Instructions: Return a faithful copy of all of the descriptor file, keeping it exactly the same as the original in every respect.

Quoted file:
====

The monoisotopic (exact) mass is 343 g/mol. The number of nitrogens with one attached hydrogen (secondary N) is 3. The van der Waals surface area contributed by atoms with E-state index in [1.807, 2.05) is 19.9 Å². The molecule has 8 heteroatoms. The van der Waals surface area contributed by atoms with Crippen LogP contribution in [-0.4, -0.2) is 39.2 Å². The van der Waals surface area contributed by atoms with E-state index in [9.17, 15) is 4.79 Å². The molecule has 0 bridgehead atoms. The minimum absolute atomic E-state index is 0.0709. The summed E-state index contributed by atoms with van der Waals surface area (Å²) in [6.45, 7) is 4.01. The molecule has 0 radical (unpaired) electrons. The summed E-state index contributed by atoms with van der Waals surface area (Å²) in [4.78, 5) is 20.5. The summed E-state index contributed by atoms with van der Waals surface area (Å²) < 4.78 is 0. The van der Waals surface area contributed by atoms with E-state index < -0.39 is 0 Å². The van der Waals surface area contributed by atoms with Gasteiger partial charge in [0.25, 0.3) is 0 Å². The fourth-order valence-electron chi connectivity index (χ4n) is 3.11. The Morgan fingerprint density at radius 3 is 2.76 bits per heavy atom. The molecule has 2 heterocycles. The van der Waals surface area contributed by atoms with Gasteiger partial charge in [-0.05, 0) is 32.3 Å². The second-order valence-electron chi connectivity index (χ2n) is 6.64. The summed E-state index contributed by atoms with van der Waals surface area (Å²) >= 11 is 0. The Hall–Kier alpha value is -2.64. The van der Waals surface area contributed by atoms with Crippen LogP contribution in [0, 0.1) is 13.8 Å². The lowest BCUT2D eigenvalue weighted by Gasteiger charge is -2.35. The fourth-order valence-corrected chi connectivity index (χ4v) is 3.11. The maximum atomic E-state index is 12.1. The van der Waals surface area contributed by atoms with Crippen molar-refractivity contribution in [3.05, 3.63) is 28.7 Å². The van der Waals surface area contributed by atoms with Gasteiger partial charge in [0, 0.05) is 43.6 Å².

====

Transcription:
The monoisotopic (exact) mass is 343 g/mol. The number of nitrogens with one attached hydrogen (secondary N) is 3. The van der Waals surface area contributed by atoms with E-state index in [1.807, 2.05) is 19.9 Å². The molecule has 8 heteroatoms. The van der Waals surface area contributed by atoms with Crippen LogP contribution in [-0.4, -0.2) is 39.2 Å². The van der Waals surface area contributed by atoms with E-state index in [9.17, 15) is 4.79 Å². The molecule has 0 bridgehead atoms. The minimum absolute atomic E-state index is 0.0709. The summed E-state index contributed by atoms with van der Waals surface area (Å²) in [6.45, 7) is 4.01. The molecule has 0 radical (unpaired) electrons. The summed E-state index contributed by atoms with van der Waals surface area (Å²) in [4.78, 5) is 20.5. The summed E-state index contributed by atoms with van der Waals surface area (Å²) < 4.78 is 0. The van der Waals surface area contributed by atoms with E-state index < -0.39 is 0 Å². The van der Waals surface area contributed by atoms with Gasteiger partial charge in [0.25, 0.3) is 0 Å². The fourth-order valence-electron chi connectivity index (χ4n) is 3.11. The Morgan fingerprint density at radius 3 is 2.76 bits per heavy atom. The molecule has 2 heterocycles. The van der Waals surface area contributed by atoms with Gasteiger partial charge in [-0.05, 0) is 32.3 Å². The second-order valence-electron chi connectivity index (χ2n) is 6.64. The summed E-state index contributed by atoms with van der Waals surface area (Å²) >= 11 is 0. The Hall–Kier alpha value is -2.64. The van der Waals surface area contributed by atoms with Crippen LogP contribution in [0, 0.1) is 13.8 Å². The lowest BCUT2D eigenvalue weighted by Gasteiger charge is -2.35. The fourth-order valence-corrected chi connectivity index (χ4v) is 3.11. The maximum atomic E-state index is 12.1. The van der Waals surface area contributed by atoms with Crippen molar-refractivity contribution in [3.05, 3.63) is 28.7 Å². The van der Waals surface area contributed by atoms with Gasteiger partial charge in [0, 0.05) is 43.6 Å².